Africa Lead Participates in Inaugural Arid and Semi-Arid Lands Conference in Kenya’s Kilifi County

Hellen Kariuki, Africa Lead Regional Resilience Manager, shares PREG reading materials with US Ambassador to Kenya, Robert Godec. Photo credit: Joanne KihagiAfrica Lead

Kenya continues to register steady growth against economic and social indicators. However, Kenya’s arid and semi-arid lands (ASALs) continue to have the lowest development indicators in Kenya, with an estimated 74 to 97 per cent of the population living below the absolute poverty line. The ASALS, which make up 89 per cent of the country’s land mass and constitute 18 of the 20 poorest counties in Kenya, have long been adversely impacted by marginalization, drought emergencies, and endemic poverty. For this reason, Kenya’s Vision 2030 has identified ASAL development as a top priority for Kenya’s overall development, and the national government has developed policies and strategies to provide guidance on challenges facing the ASAL region.

As USAID Kenya’s lead learning partner in the Partnership for Resilience and Economic Growth (PREG), Africa Lead participated in the inaugural ASAL Conference held in Kilifi County from 5 – 8 September, 2018. The conference, whose objective was to create a platform for prioritization and realigning of the ASALs development agenda with the national development priorities for accelerated social, economic and cultural development, had more than 700 delegates representing 29 ASAL counties in attendance. Others in attendance included representatives from the National Drought Management Authority (NDMA), the Council of Governors, USAID, and the European Commission.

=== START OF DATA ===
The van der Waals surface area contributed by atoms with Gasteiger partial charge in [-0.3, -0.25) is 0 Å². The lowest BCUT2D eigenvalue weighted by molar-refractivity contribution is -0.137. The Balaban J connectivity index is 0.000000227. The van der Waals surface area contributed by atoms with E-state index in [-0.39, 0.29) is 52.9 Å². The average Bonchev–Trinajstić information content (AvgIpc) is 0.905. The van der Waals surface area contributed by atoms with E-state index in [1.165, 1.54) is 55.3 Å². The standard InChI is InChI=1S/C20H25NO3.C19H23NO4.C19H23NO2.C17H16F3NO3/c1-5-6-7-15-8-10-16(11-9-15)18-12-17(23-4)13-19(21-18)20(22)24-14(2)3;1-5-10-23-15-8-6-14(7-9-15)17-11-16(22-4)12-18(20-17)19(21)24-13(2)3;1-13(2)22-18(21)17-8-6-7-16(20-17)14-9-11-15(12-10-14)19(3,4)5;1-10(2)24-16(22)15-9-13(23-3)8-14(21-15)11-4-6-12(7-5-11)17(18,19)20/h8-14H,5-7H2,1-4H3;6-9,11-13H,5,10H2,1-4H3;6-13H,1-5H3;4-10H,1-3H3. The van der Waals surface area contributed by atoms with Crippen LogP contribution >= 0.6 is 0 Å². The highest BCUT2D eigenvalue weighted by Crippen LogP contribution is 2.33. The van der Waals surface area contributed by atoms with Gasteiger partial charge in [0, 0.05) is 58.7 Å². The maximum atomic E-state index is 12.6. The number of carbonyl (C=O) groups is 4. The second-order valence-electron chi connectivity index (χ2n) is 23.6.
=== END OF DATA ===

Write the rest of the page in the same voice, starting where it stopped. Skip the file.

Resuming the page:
“Problems of poverty, underdevelopment, and natural disasters are not easy to solve. But solved they must be, and as Kenya makes progress it is important that no one is left behind… There is a need to work together and across county lines,” said US Ambassador Robert Godec during the opening session of the conference.

Over the length of the conference, delegates took stock of opportunities and challenges in the development of the ASALs, developed a roadmap for meeting emerging ASALs developmental needs, and discussed how to align ASAL development plans to Kenya’s Vision 2030 and President Kenyatta’s “Big 4” development agenda. In the final sessions of the conference, delegates also created a mechanism to track the implementation of outcomes arising from the conference.

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